As for performance, benchmarks may show Intel's Ivy Bridges well ahead, but the truth is, nearly all modern processor speeds are far beyond the point where it makes any real noticeable difference for 99% of users and programs, and I doubt that I would have any real advantage in my daily use. My Thuban is never slow for anything I need or use (including heavy software like VMware or Adobe CS6), I'm still very happy with it, and it should be no surprise that AMD still has lots of fans out there.
    • Funny post...

      Intel: Sandy Bridge -> Ivy Bridge = Socket 1155
      AMD: LLano A series -> Trinity A series = Socket FM1 -> Socket FM2
      Who's playing with sockets ?
  • Good news

    YES! I like sockets. Soldering in a CPU would be less than great. In fact much much less than great. This means that AMD will have a leg up on "enthusiast" sales and anyone actually working on the boxes. Soldered in chips mean total replacement resoldered MB and ball grid blows big time.
  • Remember Slot 1?

    How long did that last?
  • Intel will be handing AMD a gifthorse.

    And perhaps now would be a great time to buy stock in AMD. By removing the choice from the end user, Intel will be shooting itself in the foot.
    Can you imagine how many variants of the same motherboards will be available if they have to be fitted with intel cpu's? Will this force a smaller choice of cpu / motherboard ranges?
    • anything's possible

      but Intel seem h3ll bent on making only a few options possible.

      "...Will this force a smaller choice of cpu / motherboard ranges?

      If Intel go ahead with this hair-brained idea, i don't see any other logical result for consumers than that.
  • This could save AMD

    I'm getting ready to build my own PC again and I do upgrade CPUs on my systems to extend their life. I was considering Intel for the first time in in over 15 years for a new build until I read about the rumors of their plan to surface mount CPUs and limit choice for custom system builders and hobbyists like myself. I doubt that Intel plans to use a BGA for their server chips, but new Xeon CPUs are too expensive for my purposes already. This announcement from AMD is timely for me.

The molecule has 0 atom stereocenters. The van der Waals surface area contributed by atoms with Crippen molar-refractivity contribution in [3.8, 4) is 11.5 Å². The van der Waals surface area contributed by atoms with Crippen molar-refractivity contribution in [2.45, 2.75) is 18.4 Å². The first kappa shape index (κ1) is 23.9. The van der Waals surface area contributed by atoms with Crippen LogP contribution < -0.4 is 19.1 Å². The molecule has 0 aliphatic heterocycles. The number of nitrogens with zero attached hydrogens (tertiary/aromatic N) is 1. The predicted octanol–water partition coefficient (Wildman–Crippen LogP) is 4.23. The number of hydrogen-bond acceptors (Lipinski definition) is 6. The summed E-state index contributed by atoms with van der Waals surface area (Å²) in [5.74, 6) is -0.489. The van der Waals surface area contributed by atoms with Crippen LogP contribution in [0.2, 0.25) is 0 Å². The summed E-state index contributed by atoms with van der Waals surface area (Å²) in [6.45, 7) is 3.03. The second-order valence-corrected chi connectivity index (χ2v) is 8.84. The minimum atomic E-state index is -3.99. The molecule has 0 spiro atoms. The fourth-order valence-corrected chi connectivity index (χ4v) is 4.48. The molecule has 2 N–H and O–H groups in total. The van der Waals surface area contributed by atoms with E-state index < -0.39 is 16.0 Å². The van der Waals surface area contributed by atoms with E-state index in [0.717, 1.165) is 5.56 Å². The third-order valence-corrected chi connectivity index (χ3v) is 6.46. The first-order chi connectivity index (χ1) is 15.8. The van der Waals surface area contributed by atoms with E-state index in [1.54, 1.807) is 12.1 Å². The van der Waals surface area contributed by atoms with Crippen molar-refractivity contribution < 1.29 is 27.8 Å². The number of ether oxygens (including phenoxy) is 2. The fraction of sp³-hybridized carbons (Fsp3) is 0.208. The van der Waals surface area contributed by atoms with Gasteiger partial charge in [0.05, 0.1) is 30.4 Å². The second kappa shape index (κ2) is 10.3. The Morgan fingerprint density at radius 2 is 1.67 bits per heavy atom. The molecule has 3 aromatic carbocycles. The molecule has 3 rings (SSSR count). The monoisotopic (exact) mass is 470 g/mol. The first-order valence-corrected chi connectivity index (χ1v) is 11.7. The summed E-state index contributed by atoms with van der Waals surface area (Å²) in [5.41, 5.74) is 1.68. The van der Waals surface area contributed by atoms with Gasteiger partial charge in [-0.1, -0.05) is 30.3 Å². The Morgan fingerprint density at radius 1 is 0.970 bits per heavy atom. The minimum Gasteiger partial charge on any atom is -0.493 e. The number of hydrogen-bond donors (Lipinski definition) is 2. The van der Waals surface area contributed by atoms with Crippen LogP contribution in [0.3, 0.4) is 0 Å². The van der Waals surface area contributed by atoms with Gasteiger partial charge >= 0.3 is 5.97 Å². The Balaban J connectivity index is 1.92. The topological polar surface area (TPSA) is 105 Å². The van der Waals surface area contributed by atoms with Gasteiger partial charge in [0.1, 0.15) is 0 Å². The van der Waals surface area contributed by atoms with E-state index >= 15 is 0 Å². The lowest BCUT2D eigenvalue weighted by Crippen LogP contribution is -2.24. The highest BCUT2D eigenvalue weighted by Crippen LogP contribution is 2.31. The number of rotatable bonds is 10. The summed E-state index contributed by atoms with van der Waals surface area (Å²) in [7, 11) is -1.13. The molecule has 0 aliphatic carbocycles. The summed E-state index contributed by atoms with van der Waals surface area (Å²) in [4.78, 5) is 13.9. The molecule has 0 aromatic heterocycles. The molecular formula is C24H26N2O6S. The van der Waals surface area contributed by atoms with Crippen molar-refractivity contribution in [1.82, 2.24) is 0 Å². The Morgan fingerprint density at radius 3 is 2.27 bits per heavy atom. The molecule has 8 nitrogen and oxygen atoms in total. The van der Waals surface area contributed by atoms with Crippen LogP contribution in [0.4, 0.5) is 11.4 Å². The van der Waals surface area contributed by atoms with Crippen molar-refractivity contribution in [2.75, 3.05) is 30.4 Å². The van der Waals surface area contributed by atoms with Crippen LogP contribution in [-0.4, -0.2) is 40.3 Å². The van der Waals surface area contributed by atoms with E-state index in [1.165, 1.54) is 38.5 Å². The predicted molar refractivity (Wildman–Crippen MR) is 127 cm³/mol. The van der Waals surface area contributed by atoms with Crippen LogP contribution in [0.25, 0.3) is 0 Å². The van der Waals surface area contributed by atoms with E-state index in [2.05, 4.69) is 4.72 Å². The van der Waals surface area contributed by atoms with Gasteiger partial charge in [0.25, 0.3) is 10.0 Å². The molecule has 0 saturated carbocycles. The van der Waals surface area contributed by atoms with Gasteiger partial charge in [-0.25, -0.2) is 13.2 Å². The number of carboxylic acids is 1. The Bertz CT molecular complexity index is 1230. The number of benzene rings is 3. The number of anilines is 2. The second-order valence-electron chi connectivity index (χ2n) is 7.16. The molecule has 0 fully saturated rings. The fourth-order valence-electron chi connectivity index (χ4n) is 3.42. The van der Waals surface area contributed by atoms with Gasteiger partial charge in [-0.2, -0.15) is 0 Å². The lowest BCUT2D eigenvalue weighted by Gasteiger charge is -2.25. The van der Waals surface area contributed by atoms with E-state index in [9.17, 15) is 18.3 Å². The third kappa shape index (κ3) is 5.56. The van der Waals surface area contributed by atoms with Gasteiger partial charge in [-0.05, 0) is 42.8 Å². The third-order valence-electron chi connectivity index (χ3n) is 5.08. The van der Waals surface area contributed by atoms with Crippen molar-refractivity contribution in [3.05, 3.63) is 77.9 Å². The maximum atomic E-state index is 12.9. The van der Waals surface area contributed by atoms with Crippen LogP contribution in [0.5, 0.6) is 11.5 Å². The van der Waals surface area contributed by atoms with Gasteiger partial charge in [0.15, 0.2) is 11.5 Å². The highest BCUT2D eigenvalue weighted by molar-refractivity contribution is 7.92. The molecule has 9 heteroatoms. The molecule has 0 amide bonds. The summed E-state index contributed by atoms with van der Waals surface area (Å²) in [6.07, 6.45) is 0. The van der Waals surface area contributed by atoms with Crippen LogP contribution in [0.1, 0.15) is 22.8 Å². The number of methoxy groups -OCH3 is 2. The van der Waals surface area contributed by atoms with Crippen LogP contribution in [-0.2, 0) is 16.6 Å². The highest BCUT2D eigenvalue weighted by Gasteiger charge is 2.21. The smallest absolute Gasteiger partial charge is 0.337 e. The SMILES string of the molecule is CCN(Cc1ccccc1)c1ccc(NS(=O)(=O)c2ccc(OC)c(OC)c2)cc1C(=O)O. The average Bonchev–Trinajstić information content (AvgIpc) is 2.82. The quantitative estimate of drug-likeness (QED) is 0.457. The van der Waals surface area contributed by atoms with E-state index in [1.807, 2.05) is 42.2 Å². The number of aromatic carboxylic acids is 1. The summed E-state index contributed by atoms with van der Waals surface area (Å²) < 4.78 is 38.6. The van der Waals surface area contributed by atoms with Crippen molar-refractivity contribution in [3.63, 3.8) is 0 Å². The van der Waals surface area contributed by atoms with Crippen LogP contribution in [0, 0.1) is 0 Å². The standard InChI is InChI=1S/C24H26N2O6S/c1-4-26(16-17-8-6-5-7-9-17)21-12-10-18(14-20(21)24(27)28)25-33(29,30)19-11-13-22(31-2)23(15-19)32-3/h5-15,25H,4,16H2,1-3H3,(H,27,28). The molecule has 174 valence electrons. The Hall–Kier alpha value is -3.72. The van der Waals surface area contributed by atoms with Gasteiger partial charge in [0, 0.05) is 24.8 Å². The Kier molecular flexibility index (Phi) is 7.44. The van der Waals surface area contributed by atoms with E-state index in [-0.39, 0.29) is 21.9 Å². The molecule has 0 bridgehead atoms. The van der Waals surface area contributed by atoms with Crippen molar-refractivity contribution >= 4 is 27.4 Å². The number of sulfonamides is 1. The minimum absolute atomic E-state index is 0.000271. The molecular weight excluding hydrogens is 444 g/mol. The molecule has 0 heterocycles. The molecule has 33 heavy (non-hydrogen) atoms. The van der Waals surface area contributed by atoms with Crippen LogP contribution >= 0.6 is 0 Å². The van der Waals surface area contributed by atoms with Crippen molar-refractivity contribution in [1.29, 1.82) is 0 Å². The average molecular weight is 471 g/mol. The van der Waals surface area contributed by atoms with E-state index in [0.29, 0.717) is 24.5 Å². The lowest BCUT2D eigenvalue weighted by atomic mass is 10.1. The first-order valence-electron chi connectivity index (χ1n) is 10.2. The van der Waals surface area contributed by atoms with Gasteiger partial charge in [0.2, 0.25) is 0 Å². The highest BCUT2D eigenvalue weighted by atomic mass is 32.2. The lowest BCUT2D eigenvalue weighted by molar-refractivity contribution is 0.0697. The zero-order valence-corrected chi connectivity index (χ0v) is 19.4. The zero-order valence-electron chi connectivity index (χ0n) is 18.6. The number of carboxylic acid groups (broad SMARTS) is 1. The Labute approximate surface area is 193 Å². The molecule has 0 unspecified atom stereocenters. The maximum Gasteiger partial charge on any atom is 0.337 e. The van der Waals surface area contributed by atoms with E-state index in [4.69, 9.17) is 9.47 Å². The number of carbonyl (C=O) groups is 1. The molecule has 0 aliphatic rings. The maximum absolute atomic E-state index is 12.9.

AMD CPUs/APUs are fast enough for most applications already. What speed advantage I'm giving up with AMD is not that important for most of my purposes. That's particularly been true when considering cost/performance ratios

    AMD could entirely dominate the enthusiast and gamer niches in the near future by holding onto the socketed PGA architecture. If Valve finally finishes its port of the Steam game platform to Linux, gamers may be free of the Microsoft tax as well when building or upgrading systems with the intention of dominating opponents in MMPORGs.
    • what seems completely baffling

      is that Intel, as most everyone is well aware, are leading the processor performance stakes versus AMD - and have had for a few years now. To move in this direction seems almost like giving all that up and therefore handing the industry momentum - and market edge - almost entirely back to AMD.

      There ain't any complaints from from me though: as i've always bought and used AMD processors / mo'bo's

      Interesting times lie ahead.
  • I'll bet you money that intel has found a way...

    to increase performance with the soldered on chips, probably a 5% - 8% performance increase, not to mention a possible 10% - 15% price drop to the consumer (or more). that should be enough to make Intel sales of the new soldered on chips fly out the door. in order to help keep manufacturing costs low, I would also guess they will release a low end (lower Ghz for the chips failing to meet testing levels for the higher Ghz rating) and a high end (higher Ghz, same chips, but these will be the ones that pass all testing) CPU for each new generation instead of their current offerings, this will save them a boat load of only having one manufacturing line setup per family instead of several.

    I also expect to see other benefits of the soldered chips, like reduced number of external chips to support the CPU as they will al be made internal to the single soldered on chipset, and 10nm or smaller manufacturing processes which also may require the soldered on method for one reason or another.

    In the end I doubt much will change, a few people will drift to AMD and a few people will drift to Intel, just like it has everytime a new family is released by either vendor. You can guarantee whether or not consumers like them, Intel spent a LOT of cash determining the functionality of the new chip configuration as for how it affects their bottom line.